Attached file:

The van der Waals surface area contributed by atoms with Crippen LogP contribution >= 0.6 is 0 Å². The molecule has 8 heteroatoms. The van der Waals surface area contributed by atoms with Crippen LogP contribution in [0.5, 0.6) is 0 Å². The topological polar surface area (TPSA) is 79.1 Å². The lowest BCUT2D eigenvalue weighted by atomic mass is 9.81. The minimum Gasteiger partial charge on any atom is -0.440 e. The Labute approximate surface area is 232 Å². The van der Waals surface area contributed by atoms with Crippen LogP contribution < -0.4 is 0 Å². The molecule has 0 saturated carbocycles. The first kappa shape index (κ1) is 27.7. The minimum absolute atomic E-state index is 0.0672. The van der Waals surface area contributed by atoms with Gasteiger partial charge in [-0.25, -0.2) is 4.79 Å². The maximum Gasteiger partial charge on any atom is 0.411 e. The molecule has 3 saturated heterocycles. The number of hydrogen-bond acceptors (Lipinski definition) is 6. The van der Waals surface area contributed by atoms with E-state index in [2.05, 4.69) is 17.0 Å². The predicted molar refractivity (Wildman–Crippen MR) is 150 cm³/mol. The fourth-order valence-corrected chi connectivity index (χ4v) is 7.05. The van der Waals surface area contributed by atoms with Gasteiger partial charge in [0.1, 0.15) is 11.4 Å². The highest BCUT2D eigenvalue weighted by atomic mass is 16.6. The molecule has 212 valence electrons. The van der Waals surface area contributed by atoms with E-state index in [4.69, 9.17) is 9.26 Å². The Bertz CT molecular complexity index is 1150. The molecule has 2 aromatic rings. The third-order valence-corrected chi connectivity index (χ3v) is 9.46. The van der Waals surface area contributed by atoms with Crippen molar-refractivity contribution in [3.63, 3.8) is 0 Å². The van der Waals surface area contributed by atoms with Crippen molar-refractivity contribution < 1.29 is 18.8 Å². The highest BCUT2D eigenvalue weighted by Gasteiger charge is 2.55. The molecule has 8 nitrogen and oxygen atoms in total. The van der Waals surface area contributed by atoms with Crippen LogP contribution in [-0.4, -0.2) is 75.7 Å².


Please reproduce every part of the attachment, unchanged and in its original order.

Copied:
The van der Waals surface area contributed by atoms with Crippen LogP contribution >= 0.6 is 0 Å². The molecule has 8 heteroatoms. The van der Waals surface area contributed by atoms with Crippen LogP contribution in [0.5, 0.6) is 0 Å². The topological polar surface area (TPSA) is 79.1 Å². The lowest BCUT2D eigenvalue weighted by atomic mass is 9.81. The minimum Gasteiger partial charge on any atom is -0.440 e. The Labute approximate surface area is 232 Å². The van der Waals surface area contributed by atoms with Crippen LogP contribution < -0.4 is 0 Å². The molecule has 0 saturated carbocycles. The first kappa shape index (κ1) is 27.7. The minimum absolute atomic E-state index is 0.0672. The van der Waals surface area contributed by atoms with Gasteiger partial charge in [-0.25, -0.2) is 4.79 Å². The maximum Gasteiger partial charge on any atom is 0.411 e. The molecule has 3 saturated heterocycles. The number of hydrogen-bond acceptors (Lipinski definition) is 6. The van der Waals surface area contributed by atoms with E-state index in [2.05, 4.69) is 17.0 Å². The predicted molar refractivity (Wildman–Crippen MR) is 150 cm³/mol. The fourth-order valence-corrected chi connectivity index (χ4v) is 7.05. The van der Waals surface area contributed by atoms with Gasteiger partial charge in [0.1, 0.15) is 11.4 Å². The highest BCUT2D eigenvalue weighted by atomic mass is 16.6. The molecule has 212 valence electrons. The van der Waals surface area contributed by atoms with E-state index in [4.69, 9.17) is 9.26 Å². The Bertz CT molecular complexity index is 1150. The molecule has 2 aromatic rings. The third-order valence-corrected chi connectivity index (χ3v) is 9.46. The van der Waals surface area contributed by atoms with Crippen molar-refractivity contribution in [3.63, 3.8) is 0 Å². The van der Waals surface area contributed by atoms with Crippen molar-refractivity contribution < 1.29 is 18.8 Å². The highest BCUT2D eigenvalue weighted by Gasteiger charge is 2.55. The molecule has 8 nitrogen and oxygen atoms in total. The van der Waals surface area contributed by atoms with Crippen LogP contribution in [-0.4, -0.2) is 75.7 Å².